Objectives: The use of cardiopulmonary bypass (CPB) in pediatric patients during open-heart surgery is associated with excessive inflammation, fluid leakage, and end-organ dysfunction. To reduce these effects, various ultrafiltration (UF) techniques are utilized. In this study, we aimed to compare the effect and early outcomes of modified UF (MUF) and conventional UF (CUF) in infants undergoing pediatric cardiac surgery.
Methods: A total of 232 infants who underwent open-heart surgery with CPB between February 2018 and January 2020 were retrospectively reviewed. Fifty-six patients weighing ≤15 kg with a history of any UF technique use were included. Patients were stratified into CUF (n=23) and MUF (n=33) groups. Preoperative patient characteristics and intraoperative and postoperative outcomes were recorded.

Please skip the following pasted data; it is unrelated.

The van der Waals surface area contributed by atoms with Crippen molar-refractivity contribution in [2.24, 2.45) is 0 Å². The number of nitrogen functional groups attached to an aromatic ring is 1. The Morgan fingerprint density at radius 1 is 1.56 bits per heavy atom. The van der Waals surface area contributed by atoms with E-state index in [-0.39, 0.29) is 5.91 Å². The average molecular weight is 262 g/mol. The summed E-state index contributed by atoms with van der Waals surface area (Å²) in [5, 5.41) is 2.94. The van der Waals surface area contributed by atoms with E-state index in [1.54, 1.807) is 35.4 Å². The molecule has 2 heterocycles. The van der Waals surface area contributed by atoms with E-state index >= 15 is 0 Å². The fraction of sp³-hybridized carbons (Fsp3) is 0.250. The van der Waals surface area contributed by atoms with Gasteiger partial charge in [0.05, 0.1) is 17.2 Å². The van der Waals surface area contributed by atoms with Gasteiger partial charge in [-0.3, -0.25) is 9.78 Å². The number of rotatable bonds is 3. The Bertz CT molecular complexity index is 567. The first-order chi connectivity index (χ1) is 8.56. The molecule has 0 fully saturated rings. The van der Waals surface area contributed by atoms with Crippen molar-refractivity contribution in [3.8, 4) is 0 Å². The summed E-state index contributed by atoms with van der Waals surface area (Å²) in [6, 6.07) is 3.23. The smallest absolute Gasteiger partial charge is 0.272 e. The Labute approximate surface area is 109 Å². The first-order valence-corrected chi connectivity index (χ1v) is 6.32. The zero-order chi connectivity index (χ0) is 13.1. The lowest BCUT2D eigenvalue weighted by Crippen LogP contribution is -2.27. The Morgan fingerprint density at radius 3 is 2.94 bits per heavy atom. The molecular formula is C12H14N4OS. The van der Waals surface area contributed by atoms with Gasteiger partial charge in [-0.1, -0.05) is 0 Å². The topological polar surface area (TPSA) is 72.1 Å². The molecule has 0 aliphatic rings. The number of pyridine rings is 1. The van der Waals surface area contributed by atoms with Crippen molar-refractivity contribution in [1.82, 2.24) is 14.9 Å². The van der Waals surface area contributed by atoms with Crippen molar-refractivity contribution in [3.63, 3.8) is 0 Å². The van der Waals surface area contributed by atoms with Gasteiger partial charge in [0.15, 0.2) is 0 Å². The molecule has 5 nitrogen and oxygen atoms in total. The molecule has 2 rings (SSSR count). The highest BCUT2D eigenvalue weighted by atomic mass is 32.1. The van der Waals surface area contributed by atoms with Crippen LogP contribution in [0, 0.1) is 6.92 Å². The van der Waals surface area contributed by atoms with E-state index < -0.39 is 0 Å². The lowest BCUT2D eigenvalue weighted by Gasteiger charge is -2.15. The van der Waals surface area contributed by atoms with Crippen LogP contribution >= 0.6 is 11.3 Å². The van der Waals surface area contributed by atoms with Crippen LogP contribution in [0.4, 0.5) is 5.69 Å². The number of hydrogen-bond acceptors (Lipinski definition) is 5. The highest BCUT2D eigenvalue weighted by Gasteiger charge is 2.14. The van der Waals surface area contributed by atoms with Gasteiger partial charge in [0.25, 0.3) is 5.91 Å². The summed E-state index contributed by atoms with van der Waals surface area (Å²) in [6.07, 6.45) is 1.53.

Results: The MUF group had a lower patient size (height, weight, and body surface area), with no statistical difference. Intraoperative parameters (CPB and cross-clamp time) and prime solution components were similar between groups. MUF significantly shortened the mechanical ventilation (MV) time (p=0.048) in contrast to intensive care unit stay, which showed no significant difference.
Conclusion: In our series, we demonstrated that the MV duration was shorter in the MUF group, which is consistent with prior literature. Additionally, although the lower weight of the patients in the MUF group showed no statistical significance, early hemodynamic effect and low mortality in this group support the potential benefits of MUF. With its cost-efficiency and early benefits, MUF is an effective UF method with a good safety profile, especially in low-weight infants.